[Evan Steele Says:]

    To Barry P MD,

    You do not have to worry about it. When you successfully demonstrate meaningful use in 2011, assuming that you have generated $24,000 in Medicare Part B revenue, CMS will send you a check for the $18,000 (not $28,000) EHR incentive. The 2011 ePrescribing incentive would not be determined until the end of February 2012, and at that point CMS will know that you already received an EHR incentive.

  3. I have 3 providers (2 MDs & 1 PA) in our practice. To meet the requirement of 10 e-Rx before 6/30/2011 do all 3 providers have to do 10 each or is it 10 for the practice?

    [Evan Steele says]
    Each provider must individually ePrescribe on 10 Medicare encounters by June 30 to avoid the 2012 penalties. PAs who are eligible for the program (see ePrescribing program requirements), bill under their own NPI number, and bill at least 100 Medicare encounters must also ePrescribe 10 times, unless they do not have prescribing privileges, in which case they must communicate this to CMS by putting the code G-8644 on one Medicare claim before June 30.

  4. If a physician waits to start Meaningful Use until next year (2012), will they be required to report for the full 12 months, regardless if they do PQRS this year (2011)?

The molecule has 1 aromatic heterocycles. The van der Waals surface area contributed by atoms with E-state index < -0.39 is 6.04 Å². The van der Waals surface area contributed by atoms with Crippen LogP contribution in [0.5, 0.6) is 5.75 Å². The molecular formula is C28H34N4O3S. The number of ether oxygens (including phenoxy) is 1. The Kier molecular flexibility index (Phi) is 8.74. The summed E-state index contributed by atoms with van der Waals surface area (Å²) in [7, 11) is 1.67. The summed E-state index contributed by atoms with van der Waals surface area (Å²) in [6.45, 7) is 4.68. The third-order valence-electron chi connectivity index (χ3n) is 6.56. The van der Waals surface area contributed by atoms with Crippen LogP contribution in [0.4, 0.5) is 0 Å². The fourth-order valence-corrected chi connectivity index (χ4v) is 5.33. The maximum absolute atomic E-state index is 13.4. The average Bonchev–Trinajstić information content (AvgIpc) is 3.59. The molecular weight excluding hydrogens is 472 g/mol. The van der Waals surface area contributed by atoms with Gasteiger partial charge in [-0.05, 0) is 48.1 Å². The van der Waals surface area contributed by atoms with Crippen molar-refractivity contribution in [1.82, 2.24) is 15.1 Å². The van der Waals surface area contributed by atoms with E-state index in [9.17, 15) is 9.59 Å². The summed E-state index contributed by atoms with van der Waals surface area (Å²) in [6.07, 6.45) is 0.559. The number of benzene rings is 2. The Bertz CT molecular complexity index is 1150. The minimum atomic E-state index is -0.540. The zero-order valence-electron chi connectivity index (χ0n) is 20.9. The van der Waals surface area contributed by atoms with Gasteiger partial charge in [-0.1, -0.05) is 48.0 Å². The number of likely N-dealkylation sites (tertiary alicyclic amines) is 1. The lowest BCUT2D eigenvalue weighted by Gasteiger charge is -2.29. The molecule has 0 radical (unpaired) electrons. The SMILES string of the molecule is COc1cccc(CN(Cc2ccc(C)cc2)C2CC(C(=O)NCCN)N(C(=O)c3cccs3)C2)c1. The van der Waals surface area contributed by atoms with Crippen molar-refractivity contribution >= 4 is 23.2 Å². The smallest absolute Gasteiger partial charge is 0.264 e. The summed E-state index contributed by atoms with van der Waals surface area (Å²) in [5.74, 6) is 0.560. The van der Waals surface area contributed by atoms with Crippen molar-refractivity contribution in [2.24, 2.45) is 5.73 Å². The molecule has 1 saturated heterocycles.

[Evan Steele says:]
    The provider’s first payment year requires only a 90-day reporting period, regardless of calendar year. PQRS is a separate program, and participation in PQRS has no bearing on the EHR Incentives.

  5. If the organization that I work for is filing for, and receiving all the benefit from this program in my name is it true that I can not do so myself independently later? Is there some precedent set regarding this? It sounds like fraud, taking someone else’s grant because they work for you…

  6. Are Residents able to participate in the Meaningful Use initiative if they have an NPI number? I’m not able to locate these qualifications specifically.

    [From Evan Steele:]

    Yes, residents are eligible, assuming that they are not hospital-based physicians (as defined by the legislation) and that they generate Part B allowed charges under their own NPI number. If they bill $24,000, they can earn the maximum incentive of $18,000; if they bill less, their incentive will be 75% of their Medicare charges.

    As stated on CMS’ FAQ website, “For the Medicare EHR Incentive Program, a resident must meet the definition of a Medicare eligible professional, be in the Provider Enrollment and Chain Ownership System (PECOS), with an enrollment status of APPROVED and have Part B allowed charges to be eligible for the Medicare EHR incentives.”

  7. Question- How many patients (per provider) do we have to use eprescribe for Medicare patients that are physically in the office?

    [From Evan Steele:]
    If a provider wishes to earn an ePrescribing incentive in 2012, assuming he/she is not pursuing the EHR Incentives this year, he must ePrescribe on 25 Medicare encounters with the specified CPT codes during 2012. (These codes are listed on our website:

    To avoid the 2013 ePrescribing penalty, (if he has not already done so), he must ePrescribe 10 times between January and June, 2012 on any types of Medicare visits. To avoid the 2014 ePrescribing penalty, he can either ePrescribe 25 times on Medicare visits with the above CPT codes between January and December, 2012 or 10 times on any Medicare visits between January and June 2013.